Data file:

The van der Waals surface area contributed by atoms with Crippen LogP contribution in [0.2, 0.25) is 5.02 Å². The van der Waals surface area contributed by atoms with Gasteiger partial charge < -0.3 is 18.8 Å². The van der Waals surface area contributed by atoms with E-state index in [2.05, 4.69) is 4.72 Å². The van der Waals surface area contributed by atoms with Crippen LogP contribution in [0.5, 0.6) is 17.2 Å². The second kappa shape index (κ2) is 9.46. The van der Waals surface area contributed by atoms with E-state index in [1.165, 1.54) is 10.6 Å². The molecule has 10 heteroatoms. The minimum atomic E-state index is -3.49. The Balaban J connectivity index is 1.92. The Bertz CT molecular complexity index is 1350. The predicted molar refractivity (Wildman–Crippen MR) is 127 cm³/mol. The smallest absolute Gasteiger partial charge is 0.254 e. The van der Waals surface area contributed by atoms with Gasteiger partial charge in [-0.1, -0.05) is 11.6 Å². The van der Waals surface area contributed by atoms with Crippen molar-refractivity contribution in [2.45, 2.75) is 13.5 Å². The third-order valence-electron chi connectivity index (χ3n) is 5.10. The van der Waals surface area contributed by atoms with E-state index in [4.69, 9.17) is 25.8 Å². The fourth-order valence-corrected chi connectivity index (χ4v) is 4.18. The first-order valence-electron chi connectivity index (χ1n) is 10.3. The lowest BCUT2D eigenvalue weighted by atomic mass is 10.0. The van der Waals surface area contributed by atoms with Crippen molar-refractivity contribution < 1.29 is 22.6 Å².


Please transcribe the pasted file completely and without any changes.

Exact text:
The van der Waals surface area contributed by atoms with Crippen LogP contribution in [0.2, 0.25) is 5.02 Å². The van der Waals surface area contributed by atoms with Gasteiger partial charge < -0.3 is 18.8 Å². The van der Waals surface area contributed by atoms with E-state index in [2.05, 4.69) is 4.72 Å². The van der Waals surface area contributed by atoms with Crippen LogP contribution in [0.5, 0.6) is 17.2 Å². The second kappa shape index (κ2) is 9.46. The van der Waals surface area contributed by atoms with E-state index in [1.165, 1.54) is 10.6 Å². The molecule has 10 heteroatoms. The minimum atomic E-state index is -3.49. The Balaban J connectivity index is 1.92. The Bertz CT molecular complexity index is 1350. The predicted molar refractivity (Wildman–Crippen MR) is 127 cm³/mol. The smallest absolute Gasteiger partial charge is 0.254 e. The van der Waals surface area contributed by atoms with Gasteiger partial charge in [-0.1, -0.05) is 11.6 Å². The van der Waals surface area contributed by atoms with Crippen molar-refractivity contribution in [2.45, 2.75) is 13.5 Å². The third-order valence-electron chi connectivity index (χ3n) is 5.10. The van der Waals surface area contributed by atoms with E-state index in [4.69, 9.17) is 25.8 Å². The fourth-order valence-corrected chi connectivity index (χ4v) is 4.18. The first-order valence-electron chi connectivity index (χ1n) is 10.3. The lowest BCUT2D eigenvalue weighted by atomic mass is 10.0. The van der Waals surface area contributed by atoms with Crippen molar-refractivity contribution < 1.29 is 22.6 Å².